And here we come to the nub of the problem: In a society that has lost the experience of transcendence, in a society that sees only the material or individualistic side of things, there is no answer to these questions. Without an allegiance to its own transcendent essence and the ability to articulate it, no institution—and no nation—can survive the Secular-Democratic critique. Indeed, the members of such a society will fail even to recognize that a threat exists, since they no longer have any consciousness of the thing that is threatened.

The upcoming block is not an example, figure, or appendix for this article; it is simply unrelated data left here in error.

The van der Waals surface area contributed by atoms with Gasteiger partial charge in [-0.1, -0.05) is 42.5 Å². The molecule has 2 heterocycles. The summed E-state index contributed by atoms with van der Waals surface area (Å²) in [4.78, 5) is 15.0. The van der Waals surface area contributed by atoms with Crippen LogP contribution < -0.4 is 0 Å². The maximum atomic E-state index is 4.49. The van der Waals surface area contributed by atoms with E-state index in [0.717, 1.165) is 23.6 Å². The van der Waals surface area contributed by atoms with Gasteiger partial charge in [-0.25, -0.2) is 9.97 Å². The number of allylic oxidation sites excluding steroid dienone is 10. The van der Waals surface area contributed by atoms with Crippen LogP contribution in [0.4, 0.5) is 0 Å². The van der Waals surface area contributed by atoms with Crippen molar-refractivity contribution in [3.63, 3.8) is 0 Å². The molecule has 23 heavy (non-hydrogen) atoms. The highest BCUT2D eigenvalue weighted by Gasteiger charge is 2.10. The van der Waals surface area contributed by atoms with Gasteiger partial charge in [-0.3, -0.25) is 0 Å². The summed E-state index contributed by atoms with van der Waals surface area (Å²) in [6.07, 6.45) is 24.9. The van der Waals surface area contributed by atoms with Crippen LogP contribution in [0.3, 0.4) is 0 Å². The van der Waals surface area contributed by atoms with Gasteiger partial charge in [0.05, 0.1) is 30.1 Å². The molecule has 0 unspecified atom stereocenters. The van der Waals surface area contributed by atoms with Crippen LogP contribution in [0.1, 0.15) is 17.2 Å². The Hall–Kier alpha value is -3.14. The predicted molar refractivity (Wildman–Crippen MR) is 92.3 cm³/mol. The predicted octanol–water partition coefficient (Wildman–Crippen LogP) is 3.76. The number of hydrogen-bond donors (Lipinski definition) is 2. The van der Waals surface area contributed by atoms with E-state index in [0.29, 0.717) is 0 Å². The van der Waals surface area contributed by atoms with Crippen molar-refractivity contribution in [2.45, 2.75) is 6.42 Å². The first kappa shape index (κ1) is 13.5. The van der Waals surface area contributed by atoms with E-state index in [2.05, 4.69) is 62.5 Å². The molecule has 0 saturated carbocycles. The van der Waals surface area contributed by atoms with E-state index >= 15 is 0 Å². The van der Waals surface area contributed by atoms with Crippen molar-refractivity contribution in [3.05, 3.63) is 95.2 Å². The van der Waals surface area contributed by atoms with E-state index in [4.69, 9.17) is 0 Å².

At the same time, since people cannot actually live together without institutions, the breakdown of institutions based on shared adherence to a higher truth must lead to new institutions based, not on any ideal, but on the increasingly naked assertion of will—whether it be the will of “the people,” or the will of some oppressed minority, or the will of some managerial or ideological elite who seek to redesign the society from top to bottom. For these reasons, whenever the Secular-Democratic consciousness has gained power it has repeatedly led to various kinds of extremism and statism, except in those societies, such as Britain and the United States, where it was balanced and moderated by surviving elements of the Classical-Christian consciousness.